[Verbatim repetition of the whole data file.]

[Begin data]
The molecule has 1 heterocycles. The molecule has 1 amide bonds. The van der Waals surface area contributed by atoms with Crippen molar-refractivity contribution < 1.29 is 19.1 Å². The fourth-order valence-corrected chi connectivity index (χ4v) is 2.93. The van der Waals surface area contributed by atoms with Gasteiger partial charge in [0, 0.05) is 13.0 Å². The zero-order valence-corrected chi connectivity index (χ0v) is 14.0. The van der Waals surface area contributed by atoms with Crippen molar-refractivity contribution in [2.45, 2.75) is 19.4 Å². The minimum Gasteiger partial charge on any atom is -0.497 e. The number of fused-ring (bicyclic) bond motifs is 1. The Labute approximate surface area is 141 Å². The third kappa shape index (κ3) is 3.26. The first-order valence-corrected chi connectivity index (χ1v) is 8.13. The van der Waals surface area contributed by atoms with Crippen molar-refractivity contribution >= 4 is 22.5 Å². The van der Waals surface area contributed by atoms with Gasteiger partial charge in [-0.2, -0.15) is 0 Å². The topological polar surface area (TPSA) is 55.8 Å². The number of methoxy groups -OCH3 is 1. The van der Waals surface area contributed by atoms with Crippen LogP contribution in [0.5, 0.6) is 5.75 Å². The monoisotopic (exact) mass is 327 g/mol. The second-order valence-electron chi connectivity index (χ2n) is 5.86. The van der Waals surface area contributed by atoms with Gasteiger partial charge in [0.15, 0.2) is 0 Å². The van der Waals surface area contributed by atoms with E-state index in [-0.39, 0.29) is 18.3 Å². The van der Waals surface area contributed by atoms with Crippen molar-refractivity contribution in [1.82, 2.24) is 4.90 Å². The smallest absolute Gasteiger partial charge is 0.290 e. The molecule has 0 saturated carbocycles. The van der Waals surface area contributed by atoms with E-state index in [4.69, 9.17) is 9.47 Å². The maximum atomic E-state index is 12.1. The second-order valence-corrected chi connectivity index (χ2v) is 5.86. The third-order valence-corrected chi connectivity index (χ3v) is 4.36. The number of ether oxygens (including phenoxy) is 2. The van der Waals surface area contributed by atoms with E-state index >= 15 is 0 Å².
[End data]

The molecule has 1 heterocycles. The molecule has 1 amide bonds. The van der Waals surface area contributed by atoms with Crippen molar-refractivity contribution < 1.29 is 19.1 Å². The fourth-order valence-corrected chi connectivity index (χ4v) is 2.93. The van der Waals surface area contributed by atoms with Gasteiger partial charge in [0, 0.05) is 13.0 Å². The zero-order valence-corrected chi connectivity index (χ0v) is 14.0. The van der Waals surface area contributed by atoms with Crippen molar-refractivity contribution in [2.45, 2.75) is 19.4 Å². The minimum Gasteiger partial charge on any atom is -0.497 e. The number of fused-ring (bicyclic) bond motifs is 1. The Labute approximate surface area is 141 Å². The third kappa shape index (κ3) is 3.26. The first-order valence-corrected chi connectivity index (χ1v) is 8.13. The van der Waals surface area contributed by atoms with Crippen molar-refractivity contribution >= 4 is 22.5 Å². The van der Waals surface area contributed by atoms with Gasteiger partial charge in [-0.2, -0.15) is 0 Å². The topological polar surface area (TPSA) is 55.8 Å². The number of methoxy groups -OCH3 is 1. The van der Waals surface area contributed by atoms with Crippen LogP contribution in [0.5, 0.6) is 5.75 Å². The monoisotopic (exact) mass is 327 g/mol. The second-order valence-electron chi connectivity index (χ2n) is 5.86. The van der Waals surface area contributed by atoms with Gasteiger partial charge in [0.15, 0.2) is 0 Å². The van der Waals surface area contributed by atoms with E-state index in [-0.39, 0.29) is 18.3 Å². The van der Waals surface area contributed by atoms with Crippen molar-refractivity contribution in [1.82, 2.24) is 4.90 Å². The smallest absolute Gasteiger partial charge is 0.290 e. The molecule has 0 saturated carbocycles. The van der Waals surface area contributed by atoms with E-state index in [4.69, 9.17) is 9.47 Å². The maximum atomic E-state index is 12.1. The second-order valence-corrected chi connectivity index (χ2v) is 5.86. The third-order valence-corrected chi connectivity index (χ3v) is 4.36. The number of ether oxygens (including phenoxy) is 2. The van der Waals surface area contributed by atoms with E-state index >= 15 is 0 Å².